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Rucker v. Cross

United States District Court, S.D. Illinois

March 23, 2015

LARRY RUCKER, No. 11049-031, Petitioner,
v.
JAMES N. CROSS, JR., Respondent.

MEMORANDUM AND ORDER

DAVID R. HERNDON, District Judge.

Petitioner Larry Rucker, currently incarcerated at the Federal Correctional Institution in Greenville, Illinois, brings this habeas corpus action pursuant to 28 U.S.C. § 2241. Put succinctly, Rucker seeks to challenge the sentencing court's determination that his convictions for burglary of commercial buildings would not qualify as a predicate offenses for purposes of a career offender enhancement under the Armed Career Criminal Act ("ACC"), 18 U.S.C. § 924(e). See United States v. Rucker, Case No. 04-cr-20150-JWL (D. Kan. 2005).

This case is now before the Court for a preliminary review of the petition pursuant to Rule 4 of the Rules Governing Section 2254 Cases in United States District Courts. Rule 4 provides that upon preliminary consideration by the district court judge, "[i]f it plainly appears from the petition and any attached exhibits that the petitioner is not entitled to relief in the district court, the judge must dismiss the petition and direct the clerk to notify the petitioner." Rule 1(b) of those Rules gives this Court the authority to apply the rules to other habeas corpus cases, such as this action under 28 U.S.C. § 2241. After carefully reviewing the petition, the Court concludes that this action is subject to dismissal.

Procedural History

In 2005, following a jury trial in the United States District Court for the District of Kansas, Larry Rucker was convicted of being a felon in possession of a handgun (Count 6), in violation of 18 U.S.C. § 922(g)(1); two counts of using, carrying or brandishing a gun during or in relation to a robbery (Counts 2 and 4), in violation of 18 U.S.C. § 924(c); and, two counts of robbery affecting interstate commerce under the Hobbs Act (Counts 3 and 5), in violation of 18 U.S.C. § 1951. Of relevance to the ACC enhancement, Counts 2 and 3 involved a robbery that occurred at the KC Quick Pick, and Counts 4 and 5 involved a robbery which occurred at Bargains to the Max thrift store. See also K.S.A. 21-3715 (now K.S.A. 21-5807). Rucker was sentenced to imprisonment for a term of 509 months. United States v. Rucker, Case No. 04-cr-20150-JWL (D. Kan. 2005).

On direct appeal, Rucker challenged the sufficiency of the evidence against him, and a variety of evidentiary issues. His conviction and sentence were affirmed. United States v. Rucker, 188 Fed.Appx. 772 (10th Cir. 2006).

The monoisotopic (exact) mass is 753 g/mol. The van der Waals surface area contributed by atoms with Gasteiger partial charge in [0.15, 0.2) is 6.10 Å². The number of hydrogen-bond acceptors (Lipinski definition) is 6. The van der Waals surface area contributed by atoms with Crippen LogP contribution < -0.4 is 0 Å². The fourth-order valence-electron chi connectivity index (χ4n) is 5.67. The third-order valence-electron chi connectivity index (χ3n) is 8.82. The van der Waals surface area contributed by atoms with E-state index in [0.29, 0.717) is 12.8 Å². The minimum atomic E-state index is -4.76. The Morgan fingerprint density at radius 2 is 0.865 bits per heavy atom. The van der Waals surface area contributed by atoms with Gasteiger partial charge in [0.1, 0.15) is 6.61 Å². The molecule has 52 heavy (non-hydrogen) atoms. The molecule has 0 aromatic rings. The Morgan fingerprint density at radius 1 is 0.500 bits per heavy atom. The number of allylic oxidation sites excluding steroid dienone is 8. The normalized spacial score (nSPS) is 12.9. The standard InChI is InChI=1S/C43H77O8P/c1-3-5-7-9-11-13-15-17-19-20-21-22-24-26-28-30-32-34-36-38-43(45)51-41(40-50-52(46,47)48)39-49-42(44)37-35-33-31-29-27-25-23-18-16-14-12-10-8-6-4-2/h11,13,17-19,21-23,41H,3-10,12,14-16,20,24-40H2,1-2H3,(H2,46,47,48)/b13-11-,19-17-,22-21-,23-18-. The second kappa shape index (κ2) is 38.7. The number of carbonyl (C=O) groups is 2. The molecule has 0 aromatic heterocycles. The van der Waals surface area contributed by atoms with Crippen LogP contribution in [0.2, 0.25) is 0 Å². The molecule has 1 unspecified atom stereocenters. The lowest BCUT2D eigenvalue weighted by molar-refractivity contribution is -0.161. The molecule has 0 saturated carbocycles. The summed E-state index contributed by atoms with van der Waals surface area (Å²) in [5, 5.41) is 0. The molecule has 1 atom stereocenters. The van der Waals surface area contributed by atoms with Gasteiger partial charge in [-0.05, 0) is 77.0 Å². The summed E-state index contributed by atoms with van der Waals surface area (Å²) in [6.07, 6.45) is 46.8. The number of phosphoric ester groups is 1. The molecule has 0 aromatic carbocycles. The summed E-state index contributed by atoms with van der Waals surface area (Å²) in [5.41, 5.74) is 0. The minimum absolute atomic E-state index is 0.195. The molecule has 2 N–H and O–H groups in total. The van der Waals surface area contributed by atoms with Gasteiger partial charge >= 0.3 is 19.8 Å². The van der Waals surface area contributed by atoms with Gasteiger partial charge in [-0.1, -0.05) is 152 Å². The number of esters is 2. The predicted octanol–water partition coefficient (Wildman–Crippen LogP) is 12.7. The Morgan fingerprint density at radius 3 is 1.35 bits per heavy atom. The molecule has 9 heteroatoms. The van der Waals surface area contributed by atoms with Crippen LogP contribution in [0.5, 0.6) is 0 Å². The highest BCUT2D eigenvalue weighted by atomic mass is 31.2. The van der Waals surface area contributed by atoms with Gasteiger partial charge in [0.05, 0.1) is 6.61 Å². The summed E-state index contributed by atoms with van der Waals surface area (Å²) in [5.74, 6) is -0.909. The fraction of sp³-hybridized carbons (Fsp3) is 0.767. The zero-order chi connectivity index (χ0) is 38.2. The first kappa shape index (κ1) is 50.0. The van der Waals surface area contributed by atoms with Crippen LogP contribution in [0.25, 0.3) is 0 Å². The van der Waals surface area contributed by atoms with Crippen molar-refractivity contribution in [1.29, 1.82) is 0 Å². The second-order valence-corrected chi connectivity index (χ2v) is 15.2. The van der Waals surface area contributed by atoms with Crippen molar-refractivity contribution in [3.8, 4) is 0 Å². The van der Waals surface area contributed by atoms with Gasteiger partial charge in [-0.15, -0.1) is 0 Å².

In 2007, Rucker unsuccessfully moved to vacate, set aside or correct his sentence pursuant to 28 U.S.C. § 2255. He took issue with the trial court's jurisdiction under the Hobbs Act, challenged several jurors and an expert witness, and argued that he was denied due process due to the ineffective assistance of counsel. No appeal was taken.

The Habeas Petition

In the instant Section 2241 petition Rucker argues that his convictions for burglary (which the Court assumes involved commercial buildings) do not qualify as predicate offenses triggering the "career offender" enhancement under the ACC. Petitioner maintains that the sentencing court failed to discern the nature of the burglaries for purposes of applying the enhancement, in keeping with the United States Supreme Court's decision in Descamps v. United States, ___ U.S. ___, 133 S.Ct. 2276 (2013). In light of the Court's holding in Descamps, petitioner insists that his convictions should not have been used to enhance his present sentence.

Relying on Brown v. Caraway, 719 F.3d 583, 586 (7th Cir. 2013), and Brown v. Rios, 696 F.3d 638, 640 (7th Cir. 2012), among other similar cases, petitioner asserts that he may bring this claim under the "savings clause" of 28 U.S.C. § 2255(e) because Descamps establishes that he is "actually innocent" of the ACC sentencing enhancement.

Discussion

As a general matter, "28 U.S.C. § 2241 and 28 U.S.C. § 2255 provide federal prisoners with distinct forms of collateral relief. Section 2255 applies to challenges to the validity of convictions and sentences, whereas § 2241 applies to challenges to the fact or duration of confinement." Hill v. Werlinger, 695 F.3d 644, 645 (7th Cir. 2012) (citing Walker v. O'Brien, 216 F.3d 626, 629 (7th Cir. 2000). See also Brown v. Rios, 696 F.3d 638, 640 (7th Cir. 2012); Valona v. United States, 138 F.3d 693, 694 (7th Cir. 1998).

A federally convicted person may challenge his conviction and sentence by bringing a motion pursuant to Section 2255 in the court that sentenced him. Indeed, a Section 2255 motion is ordinarily the "exclusive means for a federal prisoner to attack his conviction." Kramer v. Olson, 347 F.3d 214, 217 (7th Cir. 2003).

Under very limited circumstances, however, a prisoner may employ Section 2241 to challenge his federal conviction or sentence. The "savings clause" in 28 U.S.C. § 2255(e) authorizes a federal prisoner to file a Section 2241 petition where the remedy under Section 2255 is "inadequate or ineffective to test the legality of his detention." See Hill, 695 F.3d at 648 ("Inadequate or ineffective' means that a legal theory that could not have been presented under § 2255 establishes the petitioner's actual innocence.'") (citing Taylor v. Gilkey, 314 F.3d 832, 835 (7th Cir. 2002). See also United States v. Prevatte, 300 F.3d 792, 798-99 (7th Cir. 2002). The fact that petitioner may be barred from bringing a second/successive Section 2255 petition is not, in itself, sufficient to render it an inadequate remedy. In re Davenport, 147 F.3d 605, 609-10 (7th Cir. 1998) (Section 2255 limitation on filing successive motions ...


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